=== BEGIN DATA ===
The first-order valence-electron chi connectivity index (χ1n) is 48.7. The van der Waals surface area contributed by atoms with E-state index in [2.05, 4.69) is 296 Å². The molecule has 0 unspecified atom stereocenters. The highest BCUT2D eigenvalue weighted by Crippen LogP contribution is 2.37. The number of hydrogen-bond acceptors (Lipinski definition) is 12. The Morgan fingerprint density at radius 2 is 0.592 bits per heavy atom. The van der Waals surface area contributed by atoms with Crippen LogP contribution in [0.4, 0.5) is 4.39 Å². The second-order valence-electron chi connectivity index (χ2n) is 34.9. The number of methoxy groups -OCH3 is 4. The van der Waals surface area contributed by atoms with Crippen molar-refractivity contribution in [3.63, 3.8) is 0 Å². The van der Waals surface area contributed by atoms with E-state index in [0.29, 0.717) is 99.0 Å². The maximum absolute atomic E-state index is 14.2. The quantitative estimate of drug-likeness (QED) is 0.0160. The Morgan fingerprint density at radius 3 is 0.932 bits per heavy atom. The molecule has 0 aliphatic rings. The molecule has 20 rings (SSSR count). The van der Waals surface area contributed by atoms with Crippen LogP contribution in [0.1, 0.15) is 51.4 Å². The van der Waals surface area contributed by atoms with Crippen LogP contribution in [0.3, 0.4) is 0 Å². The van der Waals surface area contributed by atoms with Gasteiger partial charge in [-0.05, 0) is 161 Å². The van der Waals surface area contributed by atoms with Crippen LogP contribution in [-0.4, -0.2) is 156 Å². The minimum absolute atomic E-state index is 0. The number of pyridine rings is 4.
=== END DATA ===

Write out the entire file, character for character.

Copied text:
The first-order valence-electron chi connectivity index (χ1n) is 48.7. The van der Waals surface area contributed by atoms with E-state index in [2.05, 4.69) is 296 Å². The molecule has 0 unspecified atom stereocenters. The highest BCUT2D eigenvalue weighted by Crippen LogP contribution is 2.37. The number of hydrogen-bond acceptors (Lipinski definition) is 12. The Morgan fingerprint density at radius 2 is 0.592 bits per heavy atom. The van der Waals surface area contributed by atoms with Crippen LogP contribution in [0.4, 0.5) is 4.39 Å². The second-order valence-electron chi connectivity index (χ2n) is 34.9. The number of methoxy groups -OCH3 is 4. The van der Waals surface area contributed by atoms with Crippen molar-refractivity contribution in [3.63, 3.8) is 0 Å². The van der Waals surface area contributed by atoms with E-state index in [0.29, 0.717) is 99.0 Å². The maximum absolute atomic E-state index is 14.2. The quantitative estimate of drug-likeness (QED) is 0.0160. The Morgan fingerprint density at radius 3 is 0.932 bits per heavy atom. The molecule has 0 aliphatic rings. The molecule has 20 rings (SSSR count). The van der Waals surface area contributed by atoms with Crippen LogP contribution in [0.1, 0.15) is 51.4 Å². The van der Waals surface area contributed by atoms with Crippen LogP contribution in [0.3, 0.4) is 0 Å². The van der Waals surface area contributed by atoms with Gasteiger partial charge in [-0.05, 0) is 161 Å². The van der Waals surface area contributed by atoms with Crippen LogP contribution in [-0.4, -0.2) is 156 Å². The minimum absolute atomic E-state index is 0. The number of pyridine rings is 4.